Freaky Flint History with Joe Schipani - Confession of a Convict June 28th, 1923

Flint is well known for its modern violent crimes but Flint's history is filled with little known stories that read stranger than fiction. Gruesome murders, weird accidents, and violent deaths. Join us every Thursday as Joe Schipani details some of the odd but true deaths he found in Flint's archives.

Confession of a Convict June 28th, 1923

In mid-1923 Earl Hammer was released from a prison outside of Michigan and decided to head back to Flint.

In May, he arrived in Toledo, purchased guns, and robbed a garage in town where he stole a car. From there he headed to Grand Rapid to meet up with some friends. While in Grand Rapids he spent time robbing gas stations and grocery stores.

Before his departure to Flint, he abandoned the car he stole in Toledo and stole a nice sedan. Hoping not to get caught, he put the Ohio plate from the previous car on the sedan.

Once he arrived in Flint he went on a robbery spree. He hit Crescent Sporting Goods store on Detroit Street, where he attacked the owner with a baseball bat; Abaham-Foss sporting goods store on South Saginaw Street; a gas station on South Saginaw Street, where he left with fifty dollars; another gas station on Beach Street, escaping with sixty dollars; and Hubbard Hardware Co. on South Saginaw Street.

Worried about getting caught, he left Flint for the day and drove to Saginaw to rob another gas station.

That night when he arrived back in Flint a motorcycle cop, Patrolman Hudson, noticed him speeding on Saginaw Street near Fourth Avenue.

Knowing he had a lot of stolen money and guns in his car Earl quickly turned on to Fourth Avenue and kept turning on different streets trying to lose Hudson.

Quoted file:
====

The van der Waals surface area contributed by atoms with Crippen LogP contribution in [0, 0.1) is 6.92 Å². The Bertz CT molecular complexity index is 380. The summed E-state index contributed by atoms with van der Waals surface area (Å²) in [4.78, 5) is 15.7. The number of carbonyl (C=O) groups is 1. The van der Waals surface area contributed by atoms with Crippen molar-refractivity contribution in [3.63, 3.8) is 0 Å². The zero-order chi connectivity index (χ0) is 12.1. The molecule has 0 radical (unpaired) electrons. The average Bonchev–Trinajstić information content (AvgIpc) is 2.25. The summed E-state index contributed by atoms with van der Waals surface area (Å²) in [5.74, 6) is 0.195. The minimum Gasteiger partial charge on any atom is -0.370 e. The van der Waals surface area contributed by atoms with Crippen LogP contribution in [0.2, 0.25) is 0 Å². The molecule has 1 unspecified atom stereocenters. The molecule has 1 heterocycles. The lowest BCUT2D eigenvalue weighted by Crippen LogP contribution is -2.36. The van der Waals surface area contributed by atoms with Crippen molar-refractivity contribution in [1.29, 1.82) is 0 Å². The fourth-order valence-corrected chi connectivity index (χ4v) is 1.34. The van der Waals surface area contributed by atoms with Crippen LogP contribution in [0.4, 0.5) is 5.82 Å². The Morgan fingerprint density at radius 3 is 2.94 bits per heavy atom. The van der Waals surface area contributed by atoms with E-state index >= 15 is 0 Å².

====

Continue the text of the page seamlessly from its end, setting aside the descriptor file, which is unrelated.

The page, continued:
The chase went on for some time.

Finally Hudson caught up with Earl on Richfield Road. As Patrolman Hudson was going to cut him off, Earl pulled out his gun and shot the patrolman three times. One of the shots killed him instantly. Earl sped off while Patrolman Hudson’s motorcycle crashed and rolled.

Patrolman Hudson was soon found by a reporter from the Flint Journal who saw Earl’s car drive away from the scene.

They gave a description of sedan to the police which helped them locate it at a boarding house on Stevens Street. 

Detective Bishop slowly approached the while several officers surrounded it to make sure he didn’t escape. When he knocked on Earl’s door, he heard another officer yell that he was trying to escape out a second story window in his room.

Hearing this, Bishop broke down the door to Earl’s room. Earl quickly grabbed his gun. They struggled. Bishop was able to divert Earl’s shots. After a long struggle, Earl regained possession of his gun, but before he could shoot, Bishop got his own gun out of the holster and shot Earl three times. One of the bullets severed Earl’s spinal cord leaving him fatally wounded.

Earl was rushed to Hurley hospital where the doctors said nothing could be done for him.

Earl accepted his fate and asked the doctor to get a Clergyman, because he wanted to die like a man even though he did not live like one.

He then proceeded to confess everything to the Clergyman.   

~ Joe Schipani is the Executive Director of the Flint Public Art Project and the FFAR Project Assistant at the Community Foundation of Greater Flint.  Find him on Facebook at 

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